Toka Tū Ake EQC has issued a response following criticism from the New Zealand National Party that claims assessments have been at a snail’s pace and that the government needs to move much faster.
In an earlier statement, National’s Chris Penk said the Labour government should do “whatever it takes” to expedite the process.
Penk, the party’s spokesperson for Cyclone Recovery, noted: “Data from EQC Minister Dr Deborah Russell shows that of the nearly 3,000 claims received since February 2023, only 249 have been completed.
“This means that more than 90% of claims are still sitting somewhere in the system, leaving thousands living in limbo. At the rate that EQC claims are being completed, with just 15 claims resolved per week, it will take over three years for the backlog to be cleared.”
The MP for Kaipara Ki Mahurangi also cited the number – only two, according to Penk – of geotechnical firms tasked to conduct geotechnical assessments for the New Zealand Crown entity and indicated that it’s not enough.
“Labour must show urgency now,” he said.
In response to Penk’s pronouncements, Toka Tū Ake EQC claims head Bernadette McDougall (pictured) told Insurance Business: “Our thoughts are with all homeowners affected by the severe weather events in 2022 and 2023, and we empathise with the uncertainty that they are navigating.
“In the last two years New Zealand has seen weather events that are quite unlike any other events we have seen in the 75-year history of the EQC scheme. Previously around 75% of claims to the scheme were for damage to residential buildings (e.g., by earthquakes). In the last 12 months we have seen those proportions reverse, with 75% of recent claims being for land.”
According to McDougall, claims for damage to residential land often take longer to settle than building claims because damage cannot be assessed until the land has settled and stopped moving.
“Properties can also have the additional complexity of a red or yellow placard applied during a risk assessment by the council,” she said. “This action is independent of insurance and can delay assessment due to health and safety concerns.”
McDougall also provided a detailed response to the issue surrounding geotechnical resources.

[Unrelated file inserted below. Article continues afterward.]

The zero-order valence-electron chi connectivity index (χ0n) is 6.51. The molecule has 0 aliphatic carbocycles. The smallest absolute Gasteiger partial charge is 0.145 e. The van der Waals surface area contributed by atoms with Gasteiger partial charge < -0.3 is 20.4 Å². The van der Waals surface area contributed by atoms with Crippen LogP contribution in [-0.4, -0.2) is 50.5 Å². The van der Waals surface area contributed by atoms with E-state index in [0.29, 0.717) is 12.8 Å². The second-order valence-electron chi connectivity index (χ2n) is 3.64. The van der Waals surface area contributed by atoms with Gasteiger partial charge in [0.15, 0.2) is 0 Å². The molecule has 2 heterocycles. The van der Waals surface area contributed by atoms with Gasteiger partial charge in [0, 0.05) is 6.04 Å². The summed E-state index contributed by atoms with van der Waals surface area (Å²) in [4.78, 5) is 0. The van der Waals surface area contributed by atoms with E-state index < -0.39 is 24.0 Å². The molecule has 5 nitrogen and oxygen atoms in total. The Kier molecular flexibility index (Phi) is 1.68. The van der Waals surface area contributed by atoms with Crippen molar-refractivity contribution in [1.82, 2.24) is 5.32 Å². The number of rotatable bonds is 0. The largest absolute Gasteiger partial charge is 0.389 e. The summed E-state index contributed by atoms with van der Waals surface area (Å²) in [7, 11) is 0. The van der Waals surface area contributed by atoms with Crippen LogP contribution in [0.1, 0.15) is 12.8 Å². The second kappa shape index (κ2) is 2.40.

“New Zealand has strong geotechnical engineering firms, and their services have been in high demand over the last year,” the claims head told Insurance Business. “Toka Tū Ake EQC has recently provided onsite training and support to four geotechnical engineering firms, assisting the industry to have more capacity for delivering EQCover assessments alongside two established firms with considerable EQCover land claim experience. All of these firms are being used.
“Private insurers manage all aspects of residential insurance for homeowners affected by severe weather, including the EQCover part on behalf of Toka Tū Ake EQC. This partnership gives homeowners a single point of contact at every stage of their insurance claim.”
The assessment process, however, won’t be complete without liaising with geotech experts.
“Every situation is unique, and we know insurers are working hard to progress EQCover claims lodged with them,” McDougall said. “It’s difficult to provide an overall EQCover assessment timeline given the different demands across all of the regions affected by the anniversary weekend floods and Cyclone Gabrielle, and the time it takes for land to settle.
“But we consider current timeframes are to be expected considering the scale of the damage, the number of claims, and the demand on qualified assessors and specialists. For example, geotechnical engineers are also required for wider recovery work (e.g., council assessments, roading, assessing/reinstating flood protection).”
Additional geotechnical resources have also been brought in by insurers to support their EQCover site assessments for multiple events since August 2022, according to McDougall.
“We encourage homeowners to stay in touch with their insurer to understand their individual timeframe,” she said.
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